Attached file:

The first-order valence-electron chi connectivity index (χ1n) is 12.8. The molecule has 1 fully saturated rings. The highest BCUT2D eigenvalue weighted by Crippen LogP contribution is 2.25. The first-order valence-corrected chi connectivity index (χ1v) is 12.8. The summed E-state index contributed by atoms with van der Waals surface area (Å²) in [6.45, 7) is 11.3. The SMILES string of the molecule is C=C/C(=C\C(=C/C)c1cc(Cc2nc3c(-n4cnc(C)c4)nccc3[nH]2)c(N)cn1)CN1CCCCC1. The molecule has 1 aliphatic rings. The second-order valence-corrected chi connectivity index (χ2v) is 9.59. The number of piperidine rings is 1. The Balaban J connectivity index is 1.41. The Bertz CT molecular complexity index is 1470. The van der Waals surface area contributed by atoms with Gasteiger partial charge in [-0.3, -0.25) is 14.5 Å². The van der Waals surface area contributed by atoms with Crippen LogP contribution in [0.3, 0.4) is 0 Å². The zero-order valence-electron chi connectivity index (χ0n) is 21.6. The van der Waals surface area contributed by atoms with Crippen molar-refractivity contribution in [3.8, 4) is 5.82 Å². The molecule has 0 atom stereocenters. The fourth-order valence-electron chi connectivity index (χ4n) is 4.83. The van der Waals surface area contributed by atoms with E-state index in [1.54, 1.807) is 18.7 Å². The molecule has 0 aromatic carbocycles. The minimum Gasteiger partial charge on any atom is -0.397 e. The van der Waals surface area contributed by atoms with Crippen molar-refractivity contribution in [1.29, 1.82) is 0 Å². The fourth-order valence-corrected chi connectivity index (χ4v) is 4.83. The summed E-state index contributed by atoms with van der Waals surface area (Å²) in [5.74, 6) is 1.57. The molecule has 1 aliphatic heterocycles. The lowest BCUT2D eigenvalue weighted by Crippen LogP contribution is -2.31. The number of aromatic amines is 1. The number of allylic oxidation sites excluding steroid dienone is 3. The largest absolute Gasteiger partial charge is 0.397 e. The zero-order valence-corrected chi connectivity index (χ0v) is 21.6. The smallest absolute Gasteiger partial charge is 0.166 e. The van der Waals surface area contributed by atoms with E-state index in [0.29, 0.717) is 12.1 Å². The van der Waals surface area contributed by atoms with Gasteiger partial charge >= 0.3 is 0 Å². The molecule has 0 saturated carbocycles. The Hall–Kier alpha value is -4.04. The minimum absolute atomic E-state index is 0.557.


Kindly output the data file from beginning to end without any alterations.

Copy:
The first-order valence-electron chi connectivity index (χ1n) is 12.8. The molecule has 1 fully saturated rings. The highest BCUT2D eigenvalue weighted by Crippen LogP contribution is 2.25. The first-order valence-corrected chi connectivity index (χ1v) is 12.8. The summed E-state index contributed by atoms with van der Waals surface area (Å²) in [6.45, 7) is 11.3. The SMILES string of the molecule is C=C/C(=C\C(=C/C)c1cc(Cc2nc3c(-n4cnc(C)c4)nccc3[nH]2)c(N)cn1)CN1CCCCC1. The molecule has 1 aliphatic rings. The second-order valence-corrected chi connectivity index (χ2v) is 9.59. The number of piperidine rings is 1. The Balaban J connectivity index is 1.41. The Bertz CT molecular complexity index is 1470. The van der Waals surface area contributed by atoms with Gasteiger partial charge in [-0.3, -0.25) is 14.5 Å². The van der Waals surface area contributed by atoms with Crippen LogP contribution in [0.3, 0.4) is 0 Å². The zero-order valence-electron chi connectivity index (χ0n) is 21.6. The van der Waals surface area contributed by atoms with Crippen molar-refractivity contribution in [3.8, 4) is 5.82 Å². The molecule has 0 atom stereocenters. The fourth-order valence-electron chi connectivity index (χ4n) is 4.83. The van der Waals surface area contributed by atoms with E-state index in [1.54, 1.807) is 18.7 Å². The molecule has 0 aromatic carbocycles. The minimum Gasteiger partial charge on any atom is -0.397 e. The van der Waals surface area contributed by atoms with Crippen molar-refractivity contribution in [1.29, 1.82) is 0 Å². The fourth-order valence-corrected chi connectivity index (χ4v) is 4.83. The summed E-state index contributed by atoms with van der Waals surface area (Å²) in [5.74, 6) is 1.57. The molecule has 1 aliphatic heterocycles. The lowest BCUT2D eigenvalue weighted by Crippen LogP contribution is -2.31. The number of aromatic amines is 1. The number of allylic oxidation sites excluding steroid dienone is 3. The largest absolute Gasteiger partial charge is 0.397 e. The zero-order valence-corrected chi connectivity index (χ0v) is 21.6. The smallest absolute Gasteiger partial charge is 0.166 e. The van der Waals surface area contributed by atoms with E-state index in [0.29, 0.717) is 12.1 Å². The van der Waals surface area contributed by atoms with Gasteiger partial charge >= 0.3 is 0 Å². The molecule has 0 saturated carbocycles. The Hall–Kier alpha value is -4.04. The minimum absolute atomic E-state index is 0.557.